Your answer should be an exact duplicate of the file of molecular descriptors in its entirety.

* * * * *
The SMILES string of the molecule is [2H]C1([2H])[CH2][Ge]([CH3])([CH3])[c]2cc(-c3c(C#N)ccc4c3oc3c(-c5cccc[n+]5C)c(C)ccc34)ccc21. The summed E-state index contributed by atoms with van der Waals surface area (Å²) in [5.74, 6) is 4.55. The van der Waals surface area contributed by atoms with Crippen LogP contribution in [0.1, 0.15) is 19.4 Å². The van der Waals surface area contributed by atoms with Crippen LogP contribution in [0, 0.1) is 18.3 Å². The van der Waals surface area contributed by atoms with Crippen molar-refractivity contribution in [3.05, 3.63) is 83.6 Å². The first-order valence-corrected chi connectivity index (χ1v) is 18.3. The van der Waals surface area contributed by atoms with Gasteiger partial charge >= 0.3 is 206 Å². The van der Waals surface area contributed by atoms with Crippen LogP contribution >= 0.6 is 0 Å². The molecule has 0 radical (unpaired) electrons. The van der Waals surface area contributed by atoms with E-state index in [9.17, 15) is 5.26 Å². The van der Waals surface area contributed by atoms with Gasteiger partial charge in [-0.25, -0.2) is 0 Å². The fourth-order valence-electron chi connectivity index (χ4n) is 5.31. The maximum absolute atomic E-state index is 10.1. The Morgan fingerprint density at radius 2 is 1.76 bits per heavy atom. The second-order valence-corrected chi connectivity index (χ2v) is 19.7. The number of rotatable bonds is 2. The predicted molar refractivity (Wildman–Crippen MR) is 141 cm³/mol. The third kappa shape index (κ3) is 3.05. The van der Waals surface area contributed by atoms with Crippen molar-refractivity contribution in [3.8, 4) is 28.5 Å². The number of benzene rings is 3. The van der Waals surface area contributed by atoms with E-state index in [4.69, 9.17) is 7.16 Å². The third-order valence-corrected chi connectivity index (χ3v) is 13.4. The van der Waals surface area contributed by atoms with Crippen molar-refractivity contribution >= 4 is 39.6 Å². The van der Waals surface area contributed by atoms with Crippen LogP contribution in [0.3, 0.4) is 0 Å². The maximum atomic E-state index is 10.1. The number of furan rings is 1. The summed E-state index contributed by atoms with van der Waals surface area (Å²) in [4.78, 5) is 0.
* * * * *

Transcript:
The SMILES string of the molecule is [2H]C1([2H])[CH2][Ge]([CH3])([CH3])[c]2cc(-c3c(C#N)ccc4c3oc3c(-c5cccc[n+]5C)c(C)ccc34)ccc21. The summed E-state index contributed by atoms with van der Waals surface area (Å²) in [5.74, 6) is 4.55. The van der Waals surface area contributed by atoms with Crippen LogP contribution in [0.1, 0.15) is 19.4 Å². The van der Waals surface area contributed by atoms with Crippen LogP contribution in [0, 0.1) is 18.3 Å². The van der Waals surface area contributed by atoms with Crippen molar-refractivity contribution in [3.05, 3.63) is 83.6 Å². The first-order valence-corrected chi connectivity index (χ1v) is 18.3. The van der Waals surface area contributed by atoms with Gasteiger partial charge >= 0.3 is 206 Å². The van der Waals surface area contributed by atoms with Crippen LogP contribution >= 0.6 is 0 Å². The molecule has 0 radical (unpaired) electrons. The van der Waals surface area contributed by atoms with E-state index in [9.17, 15) is 5.26 Å². The van der Waals surface area contributed by atoms with Gasteiger partial charge in [-0.25, -0.2) is 0 Å². The fourth-order valence-electron chi connectivity index (χ4n) is 5.31. The maximum absolute atomic E-state index is 10.1. The Morgan fingerprint density at radius 2 is 1.76 bits per heavy atom. The second-order valence-corrected chi connectivity index (χ2v) is 19.7. The number of rotatable bonds is 2. The predicted molar refractivity (Wildman–Crippen MR) is 141 cm³/mol. The third kappa shape index (κ3) is 3.05. The van der Waals surface area contributed by atoms with Crippen molar-refractivity contribution in [3.8, 4) is 28.5 Å². The number of benzene rings is 3. The van der Waals surface area contributed by atoms with E-state index in [4.69, 9.17) is 7.16 Å². The third-order valence-corrected chi connectivity index (χ3v) is 13.4. The van der Waals surface area contributed by atoms with Crippen molar-refractivity contribution >= 4 is 39.6 Å². The van der Waals surface area contributed by atoms with Crippen LogP contribution in [0.3, 0.4) is 0 Å². The maximum atomic E-state index is 10.1. The number of furan rings is 1. The summed E-state index contributed by atoms with van der Waals surface area (Å²) in [4.78, 5) is 0.